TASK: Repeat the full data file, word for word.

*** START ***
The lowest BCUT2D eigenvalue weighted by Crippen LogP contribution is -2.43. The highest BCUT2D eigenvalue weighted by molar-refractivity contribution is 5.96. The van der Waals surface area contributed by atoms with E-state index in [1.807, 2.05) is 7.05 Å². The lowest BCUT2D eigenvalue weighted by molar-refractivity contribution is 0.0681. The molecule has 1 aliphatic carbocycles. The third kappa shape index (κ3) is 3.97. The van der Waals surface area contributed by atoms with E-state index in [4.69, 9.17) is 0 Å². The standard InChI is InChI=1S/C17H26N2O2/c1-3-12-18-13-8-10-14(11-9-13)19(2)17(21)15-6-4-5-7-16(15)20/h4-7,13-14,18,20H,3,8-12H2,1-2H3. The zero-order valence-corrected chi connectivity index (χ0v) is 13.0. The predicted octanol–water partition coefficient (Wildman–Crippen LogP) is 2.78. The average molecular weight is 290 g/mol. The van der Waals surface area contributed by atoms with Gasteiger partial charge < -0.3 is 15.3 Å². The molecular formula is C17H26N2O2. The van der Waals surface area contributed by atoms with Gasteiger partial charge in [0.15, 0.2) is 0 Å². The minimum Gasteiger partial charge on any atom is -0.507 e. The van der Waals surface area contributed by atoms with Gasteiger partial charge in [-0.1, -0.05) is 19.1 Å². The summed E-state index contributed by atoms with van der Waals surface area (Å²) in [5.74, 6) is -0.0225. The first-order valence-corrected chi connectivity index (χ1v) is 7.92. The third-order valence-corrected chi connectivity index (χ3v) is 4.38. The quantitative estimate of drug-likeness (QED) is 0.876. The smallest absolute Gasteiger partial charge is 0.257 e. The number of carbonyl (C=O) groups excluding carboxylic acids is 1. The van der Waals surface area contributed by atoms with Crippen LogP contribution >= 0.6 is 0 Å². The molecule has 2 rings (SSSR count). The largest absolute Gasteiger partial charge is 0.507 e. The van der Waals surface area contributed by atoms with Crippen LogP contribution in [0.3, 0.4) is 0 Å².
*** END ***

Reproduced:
The lowest BCUT2D eigenvalue weighted by Crippen LogP contribution is -2.43. The highest BCUT2D eigenvalue weighted by molar-refractivity contribution is 5.96. The van der Waals surface area contributed by atoms with E-state index in [1.807, 2.05) is 7.05 Å². The lowest BCUT2D eigenvalue weighted by molar-refractivity contribution is 0.0681. The molecule has 1 aliphatic carbocycles. The third kappa shape index (κ3) is 3.97. The van der Waals surface area contributed by atoms with E-state index in [4.69, 9.17) is 0 Å². The standard InChI is InChI=1S/C17H26N2O2/c1-3-12-18-13-8-10-14(11-9-13)19(2)17(21)15-6-4-5-7-16(15)20/h4-7,13-14,18,20H,3,8-12H2,1-2H3. The zero-order valence-corrected chi connectivity index (χ0v) is 13.0. The predicted octanol–water partition coefficient (Wildman–Crippen LogP) is 2.78. The average molecular weight is 290 g/mol. The van der Waals surface area contributed by atoms with Gasteiger partial charge < -0.3 is 15.3 Å². The molecular formula is C17H26N2O2. The van der Waals surface area contributed by atoms with Gasteiger partial charge in [0.15, 0.2) is 0 Å². The minimum Gasteiger partial charge on any atom is -0.507 e. The van der Waals surface area contributed by atoms with Gasteiger partial charge in [-0.1, -0.05) is 19.1 Å². The summed E-state index contributed by atoms with van der Waals surface area (Å²) in [5.74, 6) is -0.0225. The first-order valence-corrected chi connectivity index (χ1v) is 7.92. The third-order valence-corrected chi connectivity index (χ3v) is 4.38. The quantitative estimate of drug-likeness (QED) is 0.876. The smallest absolute Gasteiger partial charge is 0.257 e. The number of carbonyl (C=O) groups excluding carboxylic acids is 1. The van der Waals surface area contributed by atoms with Crippen LogP contribution >= 0.6 is 0 Å². The molecule has 2 rings (SSSR count). The largest absolute Gasteiger partial charge is 0.507 e. The van der Waals surface area contributed by atoms with Crippen LogP contribution in [0.3, 0.4) is 0 Å².